In this month’s two-part blog, we investigate some straight-forward approaches for creating audio systems that adapt to a “time dilation effect.” In the first part, we created the framework for our audio system in Atom Craft. In this second part, we will continue with implementation and fine-tuning in an FPS-style game in UE4.
Created with CRIWARE UE4 SDK V1.27.11 and UE4 V4.24.3
To implement our audio, we can use the FPS Blueprints template that UE4 provides, stripping out the VR-related content. As usual, the documentation is the best place to start if you need help getting the CRIWARE SDK integrated, and the CueSheet Binary imported.
There are many different ways to reference and playback sounds, so let’s import our Gunshot and Ambience Cues directly onto our First Person Character Blueprint, and name them accordingly. This way, we can easily reference them later. It generally doesn’t make sense to place ambience on a player character, but this will make things easier for demonstration purposes. Also, the default behavior for Auto Activate is “true,” so it should playback without any further prompting.
Time Control SFX
Next, let’s implement the Time_SlowDown and Time_SpeedUp SFX. Using the Keyboard Events – F action as the control key for our ability, we can toggle the ability on and off with a Flip Flop action. Since it is off by default, the A output will initiate the effect, and subsequent presses will toggle the ability off and on. The Spawn Sound 2D functions signify this, wherein we can set our Time_SlowDown and Time_SpeedUp Cues to be played.
Controlling AISAC & Pitch using UE4’s Timeline
These toggle states then control the playback of our Timeline. A Timeline is a handy feature for smoothly transitioning between values over time (very similar to AISAC in ADX2!). By using the Play and Reverse inputs, we can control whether the Timeline reads forwards or backward. Since we need slightly different values for each use-case, we can create several Float tracks, which we should name accordingly.
The first controls the actual “Time Dilation” effect of our game, going from 1 (normal) to 0.25 (quarter speed). The second controls our “Time Dilation AISAC” curve, which corresponds to the curves we created in Atom Craft (this goes from 0 to 1). Our last curve, “Pitch Control,” controls the pitch of our footsteps’ playback. For this, we could use the same curve as our time dilation, but such low values are often a bit too extreme for pitch shifting. These all run for up to 1 second, which is set via the Length parameter.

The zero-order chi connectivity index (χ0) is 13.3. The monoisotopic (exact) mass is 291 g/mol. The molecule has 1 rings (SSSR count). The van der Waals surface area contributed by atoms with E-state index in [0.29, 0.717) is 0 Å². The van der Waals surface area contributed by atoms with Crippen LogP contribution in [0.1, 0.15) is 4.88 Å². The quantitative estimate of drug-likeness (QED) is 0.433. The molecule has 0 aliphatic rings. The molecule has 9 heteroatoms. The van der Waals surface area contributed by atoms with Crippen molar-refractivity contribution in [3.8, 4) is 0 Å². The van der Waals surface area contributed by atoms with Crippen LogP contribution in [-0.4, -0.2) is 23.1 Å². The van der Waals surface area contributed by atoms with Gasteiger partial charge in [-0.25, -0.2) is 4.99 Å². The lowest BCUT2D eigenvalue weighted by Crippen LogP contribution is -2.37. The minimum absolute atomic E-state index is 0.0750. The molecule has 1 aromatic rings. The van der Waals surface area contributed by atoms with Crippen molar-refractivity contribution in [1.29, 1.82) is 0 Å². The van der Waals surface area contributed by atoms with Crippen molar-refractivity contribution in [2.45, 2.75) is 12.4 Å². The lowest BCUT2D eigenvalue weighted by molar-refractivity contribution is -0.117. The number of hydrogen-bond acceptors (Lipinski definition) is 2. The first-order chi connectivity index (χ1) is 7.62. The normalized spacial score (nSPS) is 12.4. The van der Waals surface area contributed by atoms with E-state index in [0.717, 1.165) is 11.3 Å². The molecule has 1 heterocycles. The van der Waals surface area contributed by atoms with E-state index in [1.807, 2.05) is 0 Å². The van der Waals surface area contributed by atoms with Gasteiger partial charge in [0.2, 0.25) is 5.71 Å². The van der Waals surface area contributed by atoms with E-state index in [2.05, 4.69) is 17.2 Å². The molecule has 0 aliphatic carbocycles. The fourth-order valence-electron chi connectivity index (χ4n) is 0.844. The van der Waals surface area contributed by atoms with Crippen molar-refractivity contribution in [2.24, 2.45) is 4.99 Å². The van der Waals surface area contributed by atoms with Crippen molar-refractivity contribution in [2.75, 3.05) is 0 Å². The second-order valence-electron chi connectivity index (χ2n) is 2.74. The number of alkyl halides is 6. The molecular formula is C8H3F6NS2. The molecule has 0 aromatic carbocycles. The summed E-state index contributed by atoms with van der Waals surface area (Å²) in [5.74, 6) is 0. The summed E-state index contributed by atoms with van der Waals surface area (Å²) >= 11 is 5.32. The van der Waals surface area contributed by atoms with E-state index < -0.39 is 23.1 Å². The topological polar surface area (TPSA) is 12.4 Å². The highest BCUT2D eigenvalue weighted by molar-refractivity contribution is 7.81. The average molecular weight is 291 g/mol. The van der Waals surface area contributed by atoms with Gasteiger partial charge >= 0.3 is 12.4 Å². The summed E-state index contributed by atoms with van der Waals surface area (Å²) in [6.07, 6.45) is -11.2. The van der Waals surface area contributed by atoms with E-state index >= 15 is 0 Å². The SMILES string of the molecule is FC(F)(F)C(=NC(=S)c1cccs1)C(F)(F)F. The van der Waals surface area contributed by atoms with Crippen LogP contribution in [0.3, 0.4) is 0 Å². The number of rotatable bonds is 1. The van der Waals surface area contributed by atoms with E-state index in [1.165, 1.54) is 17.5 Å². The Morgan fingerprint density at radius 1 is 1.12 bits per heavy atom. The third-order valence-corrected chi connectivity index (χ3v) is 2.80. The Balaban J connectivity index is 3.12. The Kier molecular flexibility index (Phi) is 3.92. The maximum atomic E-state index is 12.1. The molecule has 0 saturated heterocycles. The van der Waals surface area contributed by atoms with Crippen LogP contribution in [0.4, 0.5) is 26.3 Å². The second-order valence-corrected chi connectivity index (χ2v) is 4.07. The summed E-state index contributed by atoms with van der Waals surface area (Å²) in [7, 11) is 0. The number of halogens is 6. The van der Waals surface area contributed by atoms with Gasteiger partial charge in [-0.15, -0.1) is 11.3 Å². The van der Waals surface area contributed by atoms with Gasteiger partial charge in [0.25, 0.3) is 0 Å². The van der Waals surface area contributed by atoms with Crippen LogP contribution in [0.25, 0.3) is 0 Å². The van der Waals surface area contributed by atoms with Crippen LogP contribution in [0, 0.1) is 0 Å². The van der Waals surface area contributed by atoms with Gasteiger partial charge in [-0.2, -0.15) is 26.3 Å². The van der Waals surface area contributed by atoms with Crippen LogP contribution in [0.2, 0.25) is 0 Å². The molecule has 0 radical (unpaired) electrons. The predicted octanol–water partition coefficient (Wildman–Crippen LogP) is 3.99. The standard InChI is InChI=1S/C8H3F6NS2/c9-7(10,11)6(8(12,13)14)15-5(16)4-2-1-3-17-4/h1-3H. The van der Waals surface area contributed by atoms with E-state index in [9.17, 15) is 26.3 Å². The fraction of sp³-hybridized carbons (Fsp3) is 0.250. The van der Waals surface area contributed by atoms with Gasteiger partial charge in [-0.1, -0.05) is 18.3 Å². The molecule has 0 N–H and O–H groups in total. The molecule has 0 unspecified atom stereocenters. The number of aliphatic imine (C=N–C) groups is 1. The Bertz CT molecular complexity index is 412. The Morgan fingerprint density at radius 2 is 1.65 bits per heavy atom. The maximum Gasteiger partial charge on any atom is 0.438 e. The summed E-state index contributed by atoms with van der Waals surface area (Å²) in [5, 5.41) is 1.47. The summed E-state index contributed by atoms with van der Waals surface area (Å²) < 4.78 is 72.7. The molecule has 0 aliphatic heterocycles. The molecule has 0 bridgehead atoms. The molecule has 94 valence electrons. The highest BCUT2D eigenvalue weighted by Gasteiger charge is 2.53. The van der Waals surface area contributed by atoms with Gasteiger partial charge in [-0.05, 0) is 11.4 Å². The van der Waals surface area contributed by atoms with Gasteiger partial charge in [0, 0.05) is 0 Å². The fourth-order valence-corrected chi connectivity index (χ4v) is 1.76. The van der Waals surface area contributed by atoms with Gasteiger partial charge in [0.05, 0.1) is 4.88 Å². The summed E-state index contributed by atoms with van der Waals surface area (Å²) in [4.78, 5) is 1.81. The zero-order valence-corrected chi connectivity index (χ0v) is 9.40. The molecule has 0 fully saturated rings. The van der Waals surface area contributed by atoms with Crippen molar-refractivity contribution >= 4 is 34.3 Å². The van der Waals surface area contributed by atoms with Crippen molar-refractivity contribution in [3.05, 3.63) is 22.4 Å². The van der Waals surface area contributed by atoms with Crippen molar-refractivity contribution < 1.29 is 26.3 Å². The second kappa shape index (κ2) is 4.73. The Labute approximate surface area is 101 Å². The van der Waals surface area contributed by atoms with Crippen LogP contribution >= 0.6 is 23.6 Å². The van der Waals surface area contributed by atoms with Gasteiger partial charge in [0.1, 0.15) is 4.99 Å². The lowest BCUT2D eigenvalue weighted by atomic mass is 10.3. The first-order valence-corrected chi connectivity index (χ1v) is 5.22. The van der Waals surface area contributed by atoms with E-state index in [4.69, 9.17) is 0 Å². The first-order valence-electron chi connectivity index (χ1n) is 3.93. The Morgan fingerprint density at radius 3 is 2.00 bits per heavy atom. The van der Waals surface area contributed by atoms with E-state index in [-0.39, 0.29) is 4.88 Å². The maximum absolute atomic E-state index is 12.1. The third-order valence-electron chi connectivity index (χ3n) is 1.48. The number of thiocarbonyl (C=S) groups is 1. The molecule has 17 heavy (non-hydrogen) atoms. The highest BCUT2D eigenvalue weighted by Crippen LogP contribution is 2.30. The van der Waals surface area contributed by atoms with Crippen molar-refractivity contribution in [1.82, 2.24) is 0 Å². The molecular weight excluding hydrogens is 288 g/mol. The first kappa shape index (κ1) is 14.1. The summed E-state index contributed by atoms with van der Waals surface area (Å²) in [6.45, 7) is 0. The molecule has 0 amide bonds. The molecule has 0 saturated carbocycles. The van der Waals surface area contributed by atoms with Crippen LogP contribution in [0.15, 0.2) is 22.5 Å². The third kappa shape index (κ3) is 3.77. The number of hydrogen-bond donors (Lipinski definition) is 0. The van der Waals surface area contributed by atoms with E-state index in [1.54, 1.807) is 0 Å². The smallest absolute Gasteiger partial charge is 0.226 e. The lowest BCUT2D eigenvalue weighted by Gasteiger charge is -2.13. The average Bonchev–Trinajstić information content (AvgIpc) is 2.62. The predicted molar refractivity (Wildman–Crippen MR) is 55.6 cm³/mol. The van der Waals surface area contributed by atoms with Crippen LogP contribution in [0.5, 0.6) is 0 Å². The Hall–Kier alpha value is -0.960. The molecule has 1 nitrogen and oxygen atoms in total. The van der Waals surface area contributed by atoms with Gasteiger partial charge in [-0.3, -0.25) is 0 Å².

The Set Scalar Parameter and Set Global Time Dilation functions aren’t important for our audio purposes. However, to briefly summarize, the first controls the radial blur on the screen to give the player a visual cue, and the second is a simple yet powerful function that controls the overall game speed.
The Set Aisac by Name function is the important one for us. This function expects references to our Cues (Atom Components) as Targets, the name of our AISAC Control under Control Name (which we set in Atom Craft as “TimeDilation”), and a Control Value float to control our AISAC. The last action sets a float called “Pitch Control,” which we will access later when we implement our footsteps.
Since the logic for gunfire playback is already included in the template, we can switch out the UE4 playback with our CRI Atom playback, using the Cue_Gunshot component as the Target (this can be dragged from the Components tab). We just need to ensure that Auto Activate is disabled in the Details tab, or else the sound will trigger when the game starts.
To trigger our footsteps, we can open up the FirstPerson_Run animation, and create some Anim Notify events on the Notifies timeline. If we right-click this Timeline→Add Notify…→PlayAtomCue and set the Sound in our Details panel to Footsteps, we can quickly and easily trigger synchronous playback.
However, this won’t allow us to change the pitch based on the Pitch Control we set earlier. Instead, we can create our own Anim Notify! In the Content Browser, right-click→Create Basic Asset→Blueprint Class and search for Anim Notify under the All Classes tab. Name as appropriate, open it up, and in its Received_Notify function, create a Blueprint as below.
This Blueprint gets the Pitch Control float we previously set from our First Person Character and applies it to our Play Sound at Location function. From the dropdown next to Sound, we can select our Footsteps Cue to playback. Finally, by going back to our FirstPerson_Run animation, we can easily replace the Anim Notifies we previously created by right-clicking them and selecting Replace with Notify…
The result is a convincing prototype that offers the ability for further expansion. Using a mix of real-time audio manipulation tricks, we have created a dynamic and responsive system that gives the player auditory feedback for changes in game states.